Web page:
MILLER: “We got the green light at the beginning of this year – probably January and at that point, we hit the ground running to get things done in time. We had to have this done by the very first week of April – so we had three months to pull it all together. We had used the single frame test from last year to push through all the technological aspects so that once we were able to get the green light we were really able to dig right in. But at that point – it’s more rendering that needs to get done. The rendering for this stuff is pretty huge. I think we rendered a solid month for a sixty-second piece. And we took a lot of things you wouldn’t notice necessarily – but there are a lot of optimizations and shortcuts to make things efficient. For example the environment itself is just a single frame render and then we rendered the monkey shadows and all their contacts per frame. Then that gets composited into the single frame environment.”
How do you feel Virtual Reality technology has grown?
MILLER: “It’s been nearly twenty years since I first started working in the VR scene. Back then we were working in what is effectively a million dollar VR system. You’re in a room-size rear-projection system and it was so expensive that those environments are restricted to high-end educational institutions, research type settings. At the time, we formed the non-profit Applied Interactive. The idea was to push that technology into the hands of the artist and people who want to build and explore. What we did back then was create portable systems. [They] were single screen rear-projection systems that we could travel around with and install and sell and build consoles for. You could build them at the time for ten or twenty thousand dollars. At the time being a portable system was fantastic. I think that’s one of the things I find so impressive with the state of the technology today especially something like the Samsung Gear and these phone driven technologies that don’t require separate desktop settings. It’s amazing the portability of these systems. I can carry a [VR] headset around from meeting to meeting. It’s just mind-blowing.”
What made you get in Virtual Reality to begin with?
MILLER: “I’ve always been fascinated with the fusion of art and technology. I remember experimenting on a Commodore as a kid. I had an old KoalaPad – one of these pretty primitive digital tablets. I always kept one foot in each of the scenes – art and technology. As I got into undergrad and university, I moved my way through architecture and industrial design and computer graphics; but all at the same time I was keeping a foot in the technological side, studying computer science and mathematics. I think it’s one of those things that carried through. When I was researching graduate schools, I hadn’t even really dabbled or heard much about the VR scene but I was researching the electronic simulation laboratory there and the concept of what they were doing: this hybrid program of computer science and artistry really resonated.” It seems that VR’s become much more popular in the past couple years…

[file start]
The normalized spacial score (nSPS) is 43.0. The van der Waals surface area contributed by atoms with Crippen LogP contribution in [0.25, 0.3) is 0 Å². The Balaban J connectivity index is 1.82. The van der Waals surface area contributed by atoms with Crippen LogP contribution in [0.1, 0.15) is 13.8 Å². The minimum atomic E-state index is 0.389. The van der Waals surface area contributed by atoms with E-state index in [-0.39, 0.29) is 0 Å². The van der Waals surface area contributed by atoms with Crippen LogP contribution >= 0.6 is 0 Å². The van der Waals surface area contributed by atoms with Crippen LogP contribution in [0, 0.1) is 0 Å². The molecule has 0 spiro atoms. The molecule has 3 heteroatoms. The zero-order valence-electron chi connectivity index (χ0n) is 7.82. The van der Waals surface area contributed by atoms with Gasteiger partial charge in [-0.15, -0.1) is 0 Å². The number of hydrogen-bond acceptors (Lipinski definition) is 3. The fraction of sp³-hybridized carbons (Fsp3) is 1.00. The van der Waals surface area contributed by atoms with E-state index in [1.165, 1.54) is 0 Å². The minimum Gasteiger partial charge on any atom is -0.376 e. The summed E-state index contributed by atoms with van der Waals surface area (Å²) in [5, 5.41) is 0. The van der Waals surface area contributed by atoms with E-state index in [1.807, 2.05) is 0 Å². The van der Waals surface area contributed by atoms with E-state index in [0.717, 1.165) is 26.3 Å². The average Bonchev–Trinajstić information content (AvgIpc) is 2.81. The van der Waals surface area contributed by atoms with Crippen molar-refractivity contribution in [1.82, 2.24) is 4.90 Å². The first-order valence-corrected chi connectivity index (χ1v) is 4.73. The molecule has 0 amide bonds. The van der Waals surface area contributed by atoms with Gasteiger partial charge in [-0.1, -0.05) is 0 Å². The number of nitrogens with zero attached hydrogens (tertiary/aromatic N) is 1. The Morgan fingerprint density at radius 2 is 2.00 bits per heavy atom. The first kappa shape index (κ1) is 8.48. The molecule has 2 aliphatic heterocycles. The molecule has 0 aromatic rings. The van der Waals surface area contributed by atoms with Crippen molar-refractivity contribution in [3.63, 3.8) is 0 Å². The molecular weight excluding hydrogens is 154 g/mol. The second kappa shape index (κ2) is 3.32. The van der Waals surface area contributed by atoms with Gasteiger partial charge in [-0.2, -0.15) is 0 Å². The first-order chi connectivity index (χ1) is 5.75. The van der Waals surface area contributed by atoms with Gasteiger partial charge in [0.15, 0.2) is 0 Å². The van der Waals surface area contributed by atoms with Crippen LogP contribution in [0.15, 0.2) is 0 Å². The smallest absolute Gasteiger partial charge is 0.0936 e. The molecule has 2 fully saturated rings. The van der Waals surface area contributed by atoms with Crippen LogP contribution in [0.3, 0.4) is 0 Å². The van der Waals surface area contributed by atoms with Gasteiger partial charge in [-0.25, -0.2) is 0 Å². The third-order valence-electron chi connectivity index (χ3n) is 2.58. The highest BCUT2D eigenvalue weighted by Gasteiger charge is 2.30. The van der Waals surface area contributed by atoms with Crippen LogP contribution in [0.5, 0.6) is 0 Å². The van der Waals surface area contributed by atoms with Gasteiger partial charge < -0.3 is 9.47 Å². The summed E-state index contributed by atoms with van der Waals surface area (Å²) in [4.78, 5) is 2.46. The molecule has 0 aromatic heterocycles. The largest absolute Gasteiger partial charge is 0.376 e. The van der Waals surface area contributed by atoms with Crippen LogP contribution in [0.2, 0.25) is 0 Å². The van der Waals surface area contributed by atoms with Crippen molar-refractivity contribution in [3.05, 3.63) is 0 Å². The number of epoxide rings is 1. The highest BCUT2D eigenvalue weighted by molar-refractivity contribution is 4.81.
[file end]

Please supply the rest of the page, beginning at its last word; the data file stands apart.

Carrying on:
MILLER: “We’ll continue to see a blurring of the lines between categories of VR. There’s a lot things being called VR now. You’ve got 180° Monoscopic movies. You’ve got 360° movie content. You’ve got 360° Stereoscopic content which is what our piece is. I think as the technology improves we’ll start to see a blurring of the line between these things. I think the other thing too – the quality of the content is going to become dramatically better. At the moment, everybody is still really exploring and understanding how to tell a story, how to create narrative content in a way that exploits the medium and produces something compelling enough that people are willing to pay for. There’s a lot of really bad content out there and there’s some really intriguing things as well. I think as that language gets established people are going to become comfortable with content [and] willing to pay. Because all that creative stuff at the moment is free. The only people who have figured out how to monetize [VR] are mostly on the game industry side. So I think it will be similar to the explosion of streaming content and those non-standard distribution models. It’s just going to continue to explode on the gross side.”
Is it possible to do a feature VR film?
MILLER: “I think it’s coming. Yeah – it could be time consuming as a 3D render of a 360° piece. There’s a lot of live action content that people are creating as well. I think the limitations at the moment are possibly the ergonomics & comfort of wearing the headset and being immersed in the world for a long period of time. I think for the moment, people are spending one, two, five, ten minutes a time inside virtual environments. You can get susceptible to a bit of eyestrain. Beyond the ergonomics of the hardware and what the experience of staring at a screen two inches from your eye for half an hour or an hour or two hours, how do you make content that is compelling to watch for two hours?”